Jinnah’s obduracy and British complicity led to India’s partition, which caused the killing of nearly one-and-a-half million Hindus, Sikhs and Muslims, and the largest trans-border migration in world history. The wounds of that tragedy have still not fully healed. Minorities have become nearly invisible in Pakistan, and majoritarianism has raised its ugly head in India seeking to destroy our secular fabric.
Rwanda took a different route after the genocide. Realising the heavy cost of the continued internal divide, the country chose the path of healing, reconciliation and social unity, and has never looked back. It is now illegal in Rwanda to politically identify people as Hutu, Tutsi or Twa (a tiny minority). “We are all Rwandans now and there is no discrimination,” they say. Hutu-Tutsi marriages have become common.
One of the most difficult tasks before the country was to prosecute and punish an estimated three million people who took part in the killings. The Rwandan government introduced an innovative system to meet the difficult challenge: It set up make-shift Gacaca courts all around the country, reviving an old tradition of justice delivery through community participation at local levels. It also encouraged communities to establish dialogue groups, in which genocide survivors and those who aided and abetted it could build new bonds of understanding and peaceful coexistence.
An exhibit in the Kigali Genocide Memorial has a testimony by Irene Ntawunganuyu, a member of a women’s dialogue group, who says: “My neighbour was in prison because he killed my husband. In the Gacaca courts, he revealed where two of my six children were buried. I got the remains of my children. That neighbour asked me for forgiveness. I thanked him for speaking the truth.”
Reconciliation has brought peace, and peace in turn has accelerated Rwanda’s progress. Its post-conflict transformation is truly eye-catching. Rwanda is praised as the safest — also the cleanest and most corruption-free — country in Africa. “The success of the ‘Swachch Rwanda Abhiyan’ can be seen not only in Kigali, the capital city but also in the remotest village in the country. A woman can walk alone anywhere even at midnight,” an Indian friend in Kigali told me. (There are nearly 2,500 Indians living here.)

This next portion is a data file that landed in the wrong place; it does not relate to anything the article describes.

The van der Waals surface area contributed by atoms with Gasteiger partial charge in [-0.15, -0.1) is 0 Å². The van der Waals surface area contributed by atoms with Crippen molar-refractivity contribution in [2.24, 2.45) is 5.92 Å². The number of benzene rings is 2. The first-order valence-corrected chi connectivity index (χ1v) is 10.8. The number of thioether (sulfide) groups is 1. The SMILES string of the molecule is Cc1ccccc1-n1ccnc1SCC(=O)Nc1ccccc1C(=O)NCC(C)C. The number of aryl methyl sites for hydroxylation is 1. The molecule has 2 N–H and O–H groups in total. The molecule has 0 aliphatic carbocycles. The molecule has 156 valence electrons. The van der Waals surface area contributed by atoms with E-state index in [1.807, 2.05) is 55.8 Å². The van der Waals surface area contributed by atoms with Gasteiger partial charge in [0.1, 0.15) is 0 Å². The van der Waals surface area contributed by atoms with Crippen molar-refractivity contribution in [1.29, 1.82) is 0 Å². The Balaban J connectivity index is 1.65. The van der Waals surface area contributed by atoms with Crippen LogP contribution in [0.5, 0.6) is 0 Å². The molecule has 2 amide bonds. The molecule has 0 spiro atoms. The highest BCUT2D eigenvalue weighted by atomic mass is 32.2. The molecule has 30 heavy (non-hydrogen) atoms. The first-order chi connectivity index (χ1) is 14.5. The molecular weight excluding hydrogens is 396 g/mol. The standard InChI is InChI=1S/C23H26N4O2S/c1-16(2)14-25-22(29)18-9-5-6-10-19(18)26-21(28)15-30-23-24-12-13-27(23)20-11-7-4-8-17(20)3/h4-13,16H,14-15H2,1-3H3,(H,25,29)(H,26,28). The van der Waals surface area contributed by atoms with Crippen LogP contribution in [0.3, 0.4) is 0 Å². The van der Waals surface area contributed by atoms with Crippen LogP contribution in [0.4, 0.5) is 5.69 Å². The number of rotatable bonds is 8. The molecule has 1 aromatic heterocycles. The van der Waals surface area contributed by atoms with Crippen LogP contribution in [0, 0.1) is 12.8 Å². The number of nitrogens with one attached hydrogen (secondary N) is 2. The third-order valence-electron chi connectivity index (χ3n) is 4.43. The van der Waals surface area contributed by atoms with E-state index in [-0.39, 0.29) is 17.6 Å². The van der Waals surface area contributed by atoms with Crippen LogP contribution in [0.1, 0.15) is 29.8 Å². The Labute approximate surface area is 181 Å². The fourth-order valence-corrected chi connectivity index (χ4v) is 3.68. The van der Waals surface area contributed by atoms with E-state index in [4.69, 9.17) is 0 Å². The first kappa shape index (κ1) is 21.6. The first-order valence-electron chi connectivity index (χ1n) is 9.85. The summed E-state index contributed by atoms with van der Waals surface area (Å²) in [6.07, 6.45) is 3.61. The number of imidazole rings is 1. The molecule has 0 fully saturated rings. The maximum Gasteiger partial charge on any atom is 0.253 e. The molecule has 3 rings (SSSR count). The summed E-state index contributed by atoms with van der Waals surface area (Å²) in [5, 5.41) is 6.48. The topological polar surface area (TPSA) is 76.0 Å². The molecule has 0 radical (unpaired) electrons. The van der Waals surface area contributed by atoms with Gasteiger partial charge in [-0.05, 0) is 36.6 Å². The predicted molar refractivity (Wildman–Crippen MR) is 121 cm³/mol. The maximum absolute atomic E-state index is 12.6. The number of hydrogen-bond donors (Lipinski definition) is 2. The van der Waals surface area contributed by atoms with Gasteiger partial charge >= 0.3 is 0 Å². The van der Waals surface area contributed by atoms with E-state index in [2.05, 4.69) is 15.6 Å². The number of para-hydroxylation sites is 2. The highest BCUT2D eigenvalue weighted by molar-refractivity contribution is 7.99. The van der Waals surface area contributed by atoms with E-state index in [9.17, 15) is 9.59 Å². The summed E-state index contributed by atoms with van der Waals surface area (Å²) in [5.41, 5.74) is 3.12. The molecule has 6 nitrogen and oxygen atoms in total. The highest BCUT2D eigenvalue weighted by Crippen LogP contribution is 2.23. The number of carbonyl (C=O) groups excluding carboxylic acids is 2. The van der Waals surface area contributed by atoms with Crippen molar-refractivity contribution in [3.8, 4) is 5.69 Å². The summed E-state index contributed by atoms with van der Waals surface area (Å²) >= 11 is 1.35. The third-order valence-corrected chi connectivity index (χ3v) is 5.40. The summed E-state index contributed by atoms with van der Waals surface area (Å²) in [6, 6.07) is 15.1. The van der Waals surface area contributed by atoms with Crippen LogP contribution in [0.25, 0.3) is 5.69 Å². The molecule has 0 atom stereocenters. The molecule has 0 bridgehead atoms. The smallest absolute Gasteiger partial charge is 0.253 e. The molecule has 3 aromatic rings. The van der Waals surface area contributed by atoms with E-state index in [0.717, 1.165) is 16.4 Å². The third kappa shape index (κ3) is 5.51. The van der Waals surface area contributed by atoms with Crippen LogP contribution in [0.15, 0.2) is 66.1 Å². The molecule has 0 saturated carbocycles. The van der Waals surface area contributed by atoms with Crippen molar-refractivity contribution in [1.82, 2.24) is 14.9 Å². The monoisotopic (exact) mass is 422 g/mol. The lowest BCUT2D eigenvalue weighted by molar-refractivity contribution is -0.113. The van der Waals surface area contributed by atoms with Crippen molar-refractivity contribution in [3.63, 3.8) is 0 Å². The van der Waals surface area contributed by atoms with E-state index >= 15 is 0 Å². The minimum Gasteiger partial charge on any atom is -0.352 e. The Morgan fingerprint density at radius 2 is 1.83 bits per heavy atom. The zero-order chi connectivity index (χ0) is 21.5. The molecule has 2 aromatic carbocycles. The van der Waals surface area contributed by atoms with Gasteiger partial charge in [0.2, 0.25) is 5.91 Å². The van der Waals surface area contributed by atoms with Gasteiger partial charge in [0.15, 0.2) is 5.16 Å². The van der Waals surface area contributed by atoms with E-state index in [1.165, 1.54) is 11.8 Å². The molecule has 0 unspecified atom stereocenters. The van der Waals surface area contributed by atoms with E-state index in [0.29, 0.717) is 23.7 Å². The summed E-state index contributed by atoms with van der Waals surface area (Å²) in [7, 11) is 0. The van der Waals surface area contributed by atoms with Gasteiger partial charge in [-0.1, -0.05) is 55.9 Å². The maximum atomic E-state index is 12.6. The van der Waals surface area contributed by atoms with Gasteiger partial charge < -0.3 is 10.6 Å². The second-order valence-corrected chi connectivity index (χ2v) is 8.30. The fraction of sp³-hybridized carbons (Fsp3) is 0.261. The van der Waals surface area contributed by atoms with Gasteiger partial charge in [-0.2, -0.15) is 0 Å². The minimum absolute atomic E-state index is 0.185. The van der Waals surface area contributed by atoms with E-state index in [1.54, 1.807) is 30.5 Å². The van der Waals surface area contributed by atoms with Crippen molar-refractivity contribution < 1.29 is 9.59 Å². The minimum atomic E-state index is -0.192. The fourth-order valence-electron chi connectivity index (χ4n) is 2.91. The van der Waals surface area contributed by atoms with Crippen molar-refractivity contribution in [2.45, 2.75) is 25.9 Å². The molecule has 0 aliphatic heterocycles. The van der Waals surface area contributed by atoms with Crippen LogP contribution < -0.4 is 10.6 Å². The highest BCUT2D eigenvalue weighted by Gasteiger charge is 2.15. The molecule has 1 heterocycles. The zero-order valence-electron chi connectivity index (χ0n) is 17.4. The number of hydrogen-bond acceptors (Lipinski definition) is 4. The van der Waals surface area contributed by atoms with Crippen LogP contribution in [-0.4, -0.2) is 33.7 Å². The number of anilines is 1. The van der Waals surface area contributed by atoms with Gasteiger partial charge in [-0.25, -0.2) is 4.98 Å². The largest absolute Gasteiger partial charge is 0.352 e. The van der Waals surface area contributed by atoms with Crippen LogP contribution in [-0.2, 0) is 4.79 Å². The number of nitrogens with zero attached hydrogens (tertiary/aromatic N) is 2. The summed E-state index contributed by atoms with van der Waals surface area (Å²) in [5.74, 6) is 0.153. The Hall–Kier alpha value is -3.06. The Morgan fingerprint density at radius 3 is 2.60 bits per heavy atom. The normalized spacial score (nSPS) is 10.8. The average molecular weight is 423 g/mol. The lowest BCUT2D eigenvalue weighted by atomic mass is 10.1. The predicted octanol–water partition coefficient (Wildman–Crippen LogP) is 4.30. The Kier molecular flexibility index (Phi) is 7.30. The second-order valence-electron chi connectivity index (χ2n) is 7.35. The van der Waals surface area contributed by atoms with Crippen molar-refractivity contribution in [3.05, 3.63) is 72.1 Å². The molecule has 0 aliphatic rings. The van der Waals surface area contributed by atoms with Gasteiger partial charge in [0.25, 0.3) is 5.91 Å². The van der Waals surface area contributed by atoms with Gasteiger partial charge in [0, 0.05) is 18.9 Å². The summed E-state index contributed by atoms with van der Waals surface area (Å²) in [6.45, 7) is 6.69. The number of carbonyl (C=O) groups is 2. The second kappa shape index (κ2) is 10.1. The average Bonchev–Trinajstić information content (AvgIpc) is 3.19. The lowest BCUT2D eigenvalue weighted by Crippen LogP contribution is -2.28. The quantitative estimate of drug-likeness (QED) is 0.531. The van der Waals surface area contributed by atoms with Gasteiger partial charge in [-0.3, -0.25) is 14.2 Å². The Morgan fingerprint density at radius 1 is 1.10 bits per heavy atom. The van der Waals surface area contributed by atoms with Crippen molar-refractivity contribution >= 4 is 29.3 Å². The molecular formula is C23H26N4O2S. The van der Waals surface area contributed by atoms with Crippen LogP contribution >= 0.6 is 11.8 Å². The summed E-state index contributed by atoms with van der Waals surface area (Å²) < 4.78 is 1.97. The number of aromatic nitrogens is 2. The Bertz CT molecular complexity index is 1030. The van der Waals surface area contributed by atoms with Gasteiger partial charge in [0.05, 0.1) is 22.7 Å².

Since the country lacks mineral resources, it has focused on enriching its human capital with a focus on women’s empowerment. At 64 per cent, Rwanda has the world’s highest representation of women in Parliament. Kigali has become a hub of technology companies, with an aspiration to become the “Singapore of Africa”. A senior executive at One Africa Network, which has built 100,000 km of fibre optic broadband backbone covering all of Africa, told me, “We adopt new technologies almost at the same time that USA, Europe, China or India does.” He added, “Of course, ours is still work in progress and we have a long way to go.”
All the Rwandans and Indians in Kigali I spoke to said the country’s post-genocide recovery and progress could not have been possible without the “strong, determined and benevolent” leadership of Paul Kagame, Rwanda’s president since 2000. Though he belongs to the minority Tutsi community, he has gained the confidence of the entire country. Many in the West criticise him for being an autocrat who suppresses dissent. Rwanda can be faulted for not being a democracy. However, as another Indian friend who has been living in Kigali for a decade told me, “People here are happy. Their lives have improved beyond recognition. They enjoy peace and security. And they have hope that the future will be even brighter. There are very few countries in the world, and none in Africa, that have achieved such incredible post-conflict transformation.”